Little blessings from God — “Even the hairs on our head are numbered” — are everywhere in a day if only the mind (or at least my mind) is empty enough to notice them and be thankful.

No pencils

Now this sister is a long-time teacher: 60 years, that is a long time! A teacher always carries a pencil or pen in her pocket, or at least in easy reach, for presumably literary thoughts or just a note to tell a student this or that for encouragement or reprimand as the case maybe. When I arrived at the Begijnhof two years ago I decided, ‘No pencil in the pocket.’ My daily routine is to reflect, pray, be with God, do lace. No pencil! But…in praying in the chapel or in church I get ideas which I hope are from God about varying things in my life, how to say I am sorry about something, how to think enough of others to say this or that, encouragement or just updating the calendar… What, no pencil! This morning in the monastery chapel, I had an inspiration—or so I thought. I prowled every  little drawer in the chapel looking for a pencil to write on a brochure I had in hand. Not a pencil to be found! These sisters pray; they do not chase pencils for thoughts! The mere fact that there are no pencils in these drawers or perhaps only in a more hidden spot is silent and mute testimony to the primary importance of prayer and praise in this monastery. No pencils needed for that!

Another note on pencils. I did actually invest in some new pencils to study my Nederlands/Dutch. A teacher and a student often begin a new term with a new pencil or pen. The inscription on a pencil in a nearby store caught my eye and enshrines my hope of passing the 10 levels of Nederlands. I have succeeded through Level 7. Three more to go. “Alles begint met een potlood en een droom.” For those of my readers who are non-Dutch speakers, which may be everyone I know!! (one Dutch speaker faithfully reads my blogs), the translation is, ‘Everything begins with a pencil and a dream.’ A positive and encouraging thought to live by whether in the religious life or the life of the world.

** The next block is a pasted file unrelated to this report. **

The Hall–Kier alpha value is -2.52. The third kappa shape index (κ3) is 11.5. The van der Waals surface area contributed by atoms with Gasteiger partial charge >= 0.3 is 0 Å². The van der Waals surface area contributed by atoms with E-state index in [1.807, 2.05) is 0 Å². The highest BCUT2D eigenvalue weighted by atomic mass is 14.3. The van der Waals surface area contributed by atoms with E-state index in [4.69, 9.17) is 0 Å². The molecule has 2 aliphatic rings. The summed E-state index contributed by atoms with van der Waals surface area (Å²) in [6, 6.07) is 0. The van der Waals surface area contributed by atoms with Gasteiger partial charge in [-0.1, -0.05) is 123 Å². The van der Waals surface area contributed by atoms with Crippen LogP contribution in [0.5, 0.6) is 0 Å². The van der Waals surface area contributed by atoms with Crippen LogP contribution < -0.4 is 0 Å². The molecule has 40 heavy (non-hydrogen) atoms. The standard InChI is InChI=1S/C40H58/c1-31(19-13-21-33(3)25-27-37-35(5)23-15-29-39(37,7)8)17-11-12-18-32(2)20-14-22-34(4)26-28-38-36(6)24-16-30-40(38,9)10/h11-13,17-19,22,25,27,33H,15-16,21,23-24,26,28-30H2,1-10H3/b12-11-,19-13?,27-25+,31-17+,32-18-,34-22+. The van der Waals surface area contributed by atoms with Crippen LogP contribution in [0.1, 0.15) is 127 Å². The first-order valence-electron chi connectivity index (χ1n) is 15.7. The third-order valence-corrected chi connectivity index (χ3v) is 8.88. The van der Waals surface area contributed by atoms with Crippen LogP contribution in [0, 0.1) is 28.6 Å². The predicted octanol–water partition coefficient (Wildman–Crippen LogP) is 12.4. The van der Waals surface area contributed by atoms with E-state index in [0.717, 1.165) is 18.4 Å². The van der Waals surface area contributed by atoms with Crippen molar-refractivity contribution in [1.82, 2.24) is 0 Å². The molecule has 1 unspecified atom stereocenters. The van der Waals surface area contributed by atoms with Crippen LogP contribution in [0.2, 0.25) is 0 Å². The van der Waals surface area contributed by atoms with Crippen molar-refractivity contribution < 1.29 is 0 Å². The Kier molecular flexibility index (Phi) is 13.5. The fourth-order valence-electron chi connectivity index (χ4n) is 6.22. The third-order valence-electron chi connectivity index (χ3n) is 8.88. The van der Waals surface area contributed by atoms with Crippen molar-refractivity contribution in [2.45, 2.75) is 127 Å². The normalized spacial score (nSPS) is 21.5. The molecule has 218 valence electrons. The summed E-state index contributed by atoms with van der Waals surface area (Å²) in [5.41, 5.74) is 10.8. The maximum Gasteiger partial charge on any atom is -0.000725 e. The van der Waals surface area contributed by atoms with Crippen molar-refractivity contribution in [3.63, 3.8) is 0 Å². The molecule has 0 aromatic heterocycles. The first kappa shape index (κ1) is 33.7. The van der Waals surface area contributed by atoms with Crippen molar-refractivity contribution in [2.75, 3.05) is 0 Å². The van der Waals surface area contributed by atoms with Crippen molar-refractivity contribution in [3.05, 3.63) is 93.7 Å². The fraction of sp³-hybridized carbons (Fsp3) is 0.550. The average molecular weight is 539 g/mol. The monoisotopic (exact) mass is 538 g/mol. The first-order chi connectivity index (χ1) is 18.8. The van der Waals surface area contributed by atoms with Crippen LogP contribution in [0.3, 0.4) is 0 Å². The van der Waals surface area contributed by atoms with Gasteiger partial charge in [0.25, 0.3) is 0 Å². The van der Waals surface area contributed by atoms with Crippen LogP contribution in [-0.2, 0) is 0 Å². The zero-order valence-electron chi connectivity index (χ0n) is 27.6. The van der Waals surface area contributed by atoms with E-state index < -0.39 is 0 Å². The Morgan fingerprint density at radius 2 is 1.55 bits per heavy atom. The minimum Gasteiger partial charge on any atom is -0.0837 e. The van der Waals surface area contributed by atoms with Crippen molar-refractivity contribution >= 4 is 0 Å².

ClockTime is a paradox in a monastery…both of little importance and of vital importance. There is time to think, time to pray, time to work, and time to be with God. “For every thing there is a season.” The round of seasons are very important here at the monastery, from spring with the daffodils in the courtyard, to the heat of summer and mounting numbers of tourists of all nationalities, to the closing days of autumn with the leaves gently dropping to blanket the courtyard in colors of brown, yellow, orange and red, to the silvery flakes of snow in the darkened and silent courtyard as we cross bundled for Compline in the dead of a chilly, cold winter. Daily Offices are times that punctuate the day to renew the spirit of the earthy pilgrim. Lauds at 7:15 wakens the church and opens the day. Eucharist and Midday prayers at noon raise the heart in the heat of the workday. Vespers ends the daily work and Compline puts the church and us to bed asking for a restful night to awaken again to greet the new day given by God. “This is the day the Lord has made let us rejoice and be glad in it.” So the days/times of a monastic are structured but there is always time to pray and to talk with God’s people. No work is so important but time for God is vitally important. Now how do we nuns arrive at these places, church, meals, recreation ON TIME? Bells ring to call us to prayers. One nun even has an alarm on her phone to call her to prayers. Modern technology! A tiny clock is strategically placed in the hall where we all must pass. We can set our watches by it; I have seen more than one nun check it on her way by. There is even a stray little alarm clock near the chapel where a passing nun can check. Also in the hall stands a lovely old grandfather clock whose movement I think no longer works but may have at one time called nuns to their prayers. Each evening a sister passes and pulls the weights but I have never actually seen it keep accurate time. I will have to ask about this! The tiny clock though keeps us all ON TIME so we can move together as a sisterhood to pray and praise God.